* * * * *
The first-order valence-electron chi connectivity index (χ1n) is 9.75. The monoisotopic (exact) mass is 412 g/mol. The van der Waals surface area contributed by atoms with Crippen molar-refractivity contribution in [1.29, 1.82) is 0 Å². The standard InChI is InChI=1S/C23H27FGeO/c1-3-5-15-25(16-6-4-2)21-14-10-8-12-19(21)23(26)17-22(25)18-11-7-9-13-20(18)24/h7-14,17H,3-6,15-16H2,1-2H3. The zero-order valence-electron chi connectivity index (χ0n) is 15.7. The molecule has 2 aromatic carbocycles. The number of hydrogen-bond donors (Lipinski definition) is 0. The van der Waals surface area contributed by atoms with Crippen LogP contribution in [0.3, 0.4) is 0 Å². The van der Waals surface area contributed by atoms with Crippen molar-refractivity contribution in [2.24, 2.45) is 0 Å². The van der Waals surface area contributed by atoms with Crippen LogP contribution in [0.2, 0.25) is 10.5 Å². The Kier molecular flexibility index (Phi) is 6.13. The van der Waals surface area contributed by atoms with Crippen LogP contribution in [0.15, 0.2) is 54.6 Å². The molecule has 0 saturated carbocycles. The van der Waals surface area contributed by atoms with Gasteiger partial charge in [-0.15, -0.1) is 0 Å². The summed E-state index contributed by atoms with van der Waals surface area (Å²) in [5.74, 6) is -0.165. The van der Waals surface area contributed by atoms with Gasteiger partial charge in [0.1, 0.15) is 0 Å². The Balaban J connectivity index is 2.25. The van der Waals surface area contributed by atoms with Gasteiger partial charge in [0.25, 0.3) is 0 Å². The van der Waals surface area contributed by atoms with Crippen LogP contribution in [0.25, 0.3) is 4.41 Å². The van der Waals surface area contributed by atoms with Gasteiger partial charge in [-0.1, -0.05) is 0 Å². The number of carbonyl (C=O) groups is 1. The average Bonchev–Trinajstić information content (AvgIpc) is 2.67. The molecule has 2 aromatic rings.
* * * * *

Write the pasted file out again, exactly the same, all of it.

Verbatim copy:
The first-order valence-electron chi connectivity index (χ1n) is 9.75. The monoisotopic (exact) mass is 412 g/mol. The van der Waals surface area contributed by atoms with Crippen molar-refractivity contribution in [1.29, 1.82) is 0 Å². The standard InChI is InChI=1S/C23H27FGeO/c1-3-5-15-25(16-6-4-2)21-14-10-8-12-19(21)23(26)17-22(25)18-11-7-9-13-20(18)24/h7-14,17H,3-6,15-16H2,1-2H3. The zero-order valence-electron chi connectivity index (χ0n) is 15.7. The molecule has 2 aromatic carbocycles. The number of hydrogen-bond donors (Lipinski definition) is 0. The van der Waals surface area contributed by atoms with Crippen LogP contribution in [0.3, 0.4) is 0 Å². The van der Waals surface area contributed by atoms with Crippen molar-refractivity contribution in [2.24, 2.45) is 0 Å². The van der Waals surface area contributed by atoms with Crippen LogP contribution in [0.2, 0.25) is 10.5 Å². The Kier molecular flexibility index (Phi) is 6.13. The van der Waals surface area contributed by atoms with Crippen LogP contribution in [0.15, 0.2) is 54.6 Å². The molecule has 0 saturated carbocycles. The van der Waals surface area contributed by atoms with Gasteiger partial charge in [-0.15, -0.1) is 0 Å². The summed E-state index contributed by atoms with van der Waals surface area (Å²) in [5.74, 6) is -0.165. The van der Waals surface area contributed by atoms with Gasteiger partial charge in [0.1, 0.15) is 0 Å². The Balaban J connectivity index is 2.25. The van der Waals surface area contributed by atoms with Gasteiger partial charge in [0.25, 0.3) is 0 Å². The van der Waals surface area contributed by atoms with Crippen LogP contribution in [0.25, 0.3) is 4.41 Å². The van der Waals surface area contributed by atoms with Gasteiger partial charge in [-0.1, -0.05) is 0 Å². The number of carbonyl (C=O) groups is 1. The average Bonchev–Trinajstić information content (AvgIpc) is 2.67. The molecule has 2 aromatic rings.